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By Jason Stipp | 03-14-2011 12:32 PM

401(k) Pitfalls to Avoid

Morningstar's Christine Benz helps investors avoid common mistakes with contributions, cash-outs, allocation, and more.

Jason Stipp: I'm Jason Stipp for Morningstar. It's Tax Relief Week on, and today we're talking about your tax-sheltered accounts, specifically your 401(k) plan. There are a lot of benefits to the 401(k), but there are also some potential pitfalls.

Here with me to talk about avoiding those pitfalls is Morningstar's Christine Benz, director of personal finance.

Thanks for joining me, Christine.

Christine Benz: Jason, great to be here.

Stipp: So these are good accounts. A lot of people have access to them through their work, but there are some important things to keep in mind. I'd like to start with what may seem like the obvious ones, but to a newcomer to 401(k)s, nonetheless very important ones to consider. The first one has to do with the company match. How should investors think about the company match and maximizing that?

Benz: Right. So this is an easy one, really, Jason. If your company is giving you any matching funds on your contributions, the bare minimum you should do is invest enough to earn that match because that's a 100% return right out of the box on your money; forgoing that is really a terrible investment decision.

Stipp: And one of the things that we've seen some data on is about where people are invested within their plans and plans usually have a range of options, from very conservative to very aggressive. What are some of the mistakes that we've noticed just top line?

Benz: Well, on the one end of the spectrum would be people who stay way too conservative. So we've seen a lot of data pointing to people holding far too much in cash or in the stable value option within the plan. Sometimes that's the default option, so if you do nothing, and the company is opting you in, you may end up there, but still if you have a long time horizon, that's obviously a bad place to be, especially right now given what cash is earning. So you don't want to be too conservative.

Another big pitfall in terms of allocation is holding too much in the company's stock, and this is way at the other end of the spectrum on risk, in that you have so much of your economic wellbeing staked with your company in terms of your job and your paycheck--by holding too much in the company stock, you're really levering up and you're altogether too beholden to what happens to your company. And we've obviously seen some terrible marquee name companies go down in smoke, and we've seen some employees have their 401(k) plans brought down right along with them.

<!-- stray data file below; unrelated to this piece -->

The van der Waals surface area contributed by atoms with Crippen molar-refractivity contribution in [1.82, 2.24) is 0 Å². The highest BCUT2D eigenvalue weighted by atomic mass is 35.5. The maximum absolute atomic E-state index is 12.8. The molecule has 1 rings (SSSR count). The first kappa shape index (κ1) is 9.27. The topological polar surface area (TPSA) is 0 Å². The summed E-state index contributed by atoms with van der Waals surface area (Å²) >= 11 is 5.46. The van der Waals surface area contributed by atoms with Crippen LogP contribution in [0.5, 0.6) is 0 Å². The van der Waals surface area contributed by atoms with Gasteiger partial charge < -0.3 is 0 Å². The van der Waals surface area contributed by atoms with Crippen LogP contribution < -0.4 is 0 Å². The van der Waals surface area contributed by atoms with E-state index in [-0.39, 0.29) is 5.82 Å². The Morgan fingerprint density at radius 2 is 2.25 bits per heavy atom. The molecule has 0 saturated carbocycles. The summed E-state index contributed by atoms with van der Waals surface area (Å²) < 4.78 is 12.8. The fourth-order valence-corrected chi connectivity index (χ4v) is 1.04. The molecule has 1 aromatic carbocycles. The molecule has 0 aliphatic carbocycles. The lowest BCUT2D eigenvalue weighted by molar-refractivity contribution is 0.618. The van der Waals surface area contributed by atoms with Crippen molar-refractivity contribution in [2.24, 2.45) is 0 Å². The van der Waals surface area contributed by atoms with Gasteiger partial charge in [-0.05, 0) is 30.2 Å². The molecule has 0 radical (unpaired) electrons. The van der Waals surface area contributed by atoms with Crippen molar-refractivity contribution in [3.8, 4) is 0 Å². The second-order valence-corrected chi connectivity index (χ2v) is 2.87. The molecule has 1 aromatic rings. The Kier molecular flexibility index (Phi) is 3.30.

Stipp: So really, in effect, you'd be doubling down if you had a lot of that 401(k) in that company stock.

Another thing I think that for a lot of newcomers, they are presented with the 401(k) plan when they start a new job. It has this list of options, this menu of options, and one of the instincts is well, maybe I should be a little bit in each one of those. What's wrong with looking at it that way?

Benz: Right, you know there is nothing wrong with diversifications, so the sentiment behind that idea, even if it maybe isn't that well thought out, is not terrible. But you can really do some weird things to yourself. So I've seen actually instances where someone checked I want to be in the Target 2020, I want to be in the Target 2030, you know, and really ended up with odd ball mixes of assets, and to me that's a big red flag that the person isn't spending even a small amount of research to investigate those individual choices.

Stipp: It could be a lot of overlap on those choices, for one thing… but also there could be some instances, if you were just equally-weighting across the options, that you'd end up with more than you really would need for your portfolio.

Benz: Right, you could end up with a lot in emerging-markets stock and small-cap stock versus some of those core holdings that you want.

Stipp: So definitely, don't just go down the line and check those off.

Another thing, Christine, I think that is tempting to a lot of folks is they'll have a little bit saved up in their 401(k), and then they'll have some financial difficulties. Cashing out seems like it's a bad thing to do. How bad is it? How much should you avoid cashing out that 401(k)?

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